Alcohol Use Disorder: Inside the Body

Last updated on November 4th, 2019

It is estimated that up to 10% of Americans are alcoholics.

But what is happening inside the body, on a physiological level, after a person consumes alcohol?

An Inside Perspective

Here’s what’s happening at a biochemical level.  In the central nervous system (CNS), alcohol produces a sedating effect by activating two receptors: gamma-aminobutyric acid (GABA) and serotonin.

”Alcohol”

In the liver, alcohol is metabolized by a couple of important enzymes. It is first broken down by the enzyme alcohol dehydrogenase and turned into acetaldehyde.  This substance causes the intoxicated feeling following a few drinks and also leads to the less pleasant sensation of facial flushing, dizziness, and nausea.  Then another enzyme gets involved – Aldehyde dehydrogenase – and breaks down the acetaldehyde down into acetic acid.  Up-regulation of these enzymes occurs in heavy drinkers, causing some major CNS depression.

For long-term drinkers, there is risk to abruptly stopping alcohol consumption.  The body has become accustomed to the CNS depressant effect for these heavy drinkers, and so when consumption stops, there is excitation of the CNS, which can be quite dangerous and lead to worrisome withdrawal.

The Withdrawal Phase

The earliest symptoms of alcohol withdrawal begin 6-24 hours after the last drink.  Symptoms of alcohol withdrawal can range from irritability to trouble sleeping to more serious problems like disorientation, hallucinations and seizures.  Delerium tremens (DTs) is a severe form of withdrawal and a medical emergency that usually begins within 72 hours of cessation of drinking.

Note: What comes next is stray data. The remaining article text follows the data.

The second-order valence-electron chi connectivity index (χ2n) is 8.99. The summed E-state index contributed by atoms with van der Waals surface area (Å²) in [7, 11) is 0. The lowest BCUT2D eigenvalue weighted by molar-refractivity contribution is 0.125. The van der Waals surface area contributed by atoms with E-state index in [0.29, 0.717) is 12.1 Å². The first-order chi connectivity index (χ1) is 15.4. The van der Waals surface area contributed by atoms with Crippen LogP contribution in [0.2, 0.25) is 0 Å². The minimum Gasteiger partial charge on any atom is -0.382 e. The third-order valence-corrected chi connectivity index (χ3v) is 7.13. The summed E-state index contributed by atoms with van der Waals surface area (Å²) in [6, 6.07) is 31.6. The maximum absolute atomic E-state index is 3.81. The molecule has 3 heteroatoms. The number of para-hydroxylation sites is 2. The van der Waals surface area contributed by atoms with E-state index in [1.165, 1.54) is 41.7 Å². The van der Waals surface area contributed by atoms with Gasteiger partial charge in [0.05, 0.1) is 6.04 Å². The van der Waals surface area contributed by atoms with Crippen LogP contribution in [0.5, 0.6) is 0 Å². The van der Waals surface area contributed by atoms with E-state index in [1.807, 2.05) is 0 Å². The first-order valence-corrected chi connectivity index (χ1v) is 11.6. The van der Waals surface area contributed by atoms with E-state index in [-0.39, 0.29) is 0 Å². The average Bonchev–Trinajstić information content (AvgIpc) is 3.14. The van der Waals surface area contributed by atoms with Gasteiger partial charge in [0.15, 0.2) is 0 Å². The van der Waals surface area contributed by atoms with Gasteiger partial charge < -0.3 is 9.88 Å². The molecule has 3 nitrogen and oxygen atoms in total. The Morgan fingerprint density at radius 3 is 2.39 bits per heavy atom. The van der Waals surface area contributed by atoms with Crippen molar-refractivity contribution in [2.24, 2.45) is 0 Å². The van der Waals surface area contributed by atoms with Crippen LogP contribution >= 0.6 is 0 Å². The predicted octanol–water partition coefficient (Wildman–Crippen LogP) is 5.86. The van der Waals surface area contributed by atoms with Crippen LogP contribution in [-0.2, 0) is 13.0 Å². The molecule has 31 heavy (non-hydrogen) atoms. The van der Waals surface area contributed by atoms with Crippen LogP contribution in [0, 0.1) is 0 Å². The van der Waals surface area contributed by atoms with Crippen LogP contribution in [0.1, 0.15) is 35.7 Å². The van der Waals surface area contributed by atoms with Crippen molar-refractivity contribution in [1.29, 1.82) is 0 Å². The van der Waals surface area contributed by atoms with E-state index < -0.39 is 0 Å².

And that’s not all…

There are other serious complications of long-term alcohol use.  Because many alcoholics maintain a poor diet, there can also be a vitamin deficiency.  Vitamin B1 (thiamine) depletion can cause a triad of symptoms: ataxia, confusion and nystagmus.  Collectively, these are known as Wernicke’s encephalopathy – an acute medical state that requires repletion of thiamine for a chance at reversal. When left untreated, Wernicke’s encephalopathy can progress to Korsakoff’s syndrome – a condition that involves chronic and irreversible memory problems.

Several organs are deleteriously affected in the chronic alcohol consumer. Of course, the liver is at risk for a variety of ailments ranging from alcoholic hepatitis to cirrhosis. Alcoholism also can lead to anemia, cardiovascular disease, various cancers, depression, gout, infectious diseases, nerve problems and pancreatitis.

Hurdles and Life Functioning

Before any of these physical consequences occur, alcohol will often first interfere with life functioning. All cultures are susceptible to such problems, making it extremely important to be mindful of our drinking patterns and behaviors.

If you’re wondering if you might be suffering from an alcohol use disorder consider these signs of dependency – the hallmarks of which include high tolerance and withdrawal symptoms:

  • Using alcohol in quantities more than originally intended
  • Persistent desire to cut back
  • Significant time spent seeking out the substance
  • Decreased social/occupational functioning
  • Continued use despite physical or psychological problems

Worried You Might Have a Problem?

If you think you might have a drinking problem – but you’re not quite sure – ask yourself the following questions:

  1. Have you ever wanted to cut back on your drinking?
  2. Have you ever felt annoyed by criticism of your drinking?
  3. Have you ever felt guilty about drinking?
  4. Have you ever taken a drink as an “eye opener” to prevent the shakes?

If you said yes to any of those then you might have a problem. Receiving medical attention from a trusted provider can be life saving – not to mention the fact that treatment can save your relationships and career.

Image Courtesy of iStock

Addiction can cost up to $200 per day.

What would you do with that money if treatment was affordable? Find out if your insurance covers treatment now!

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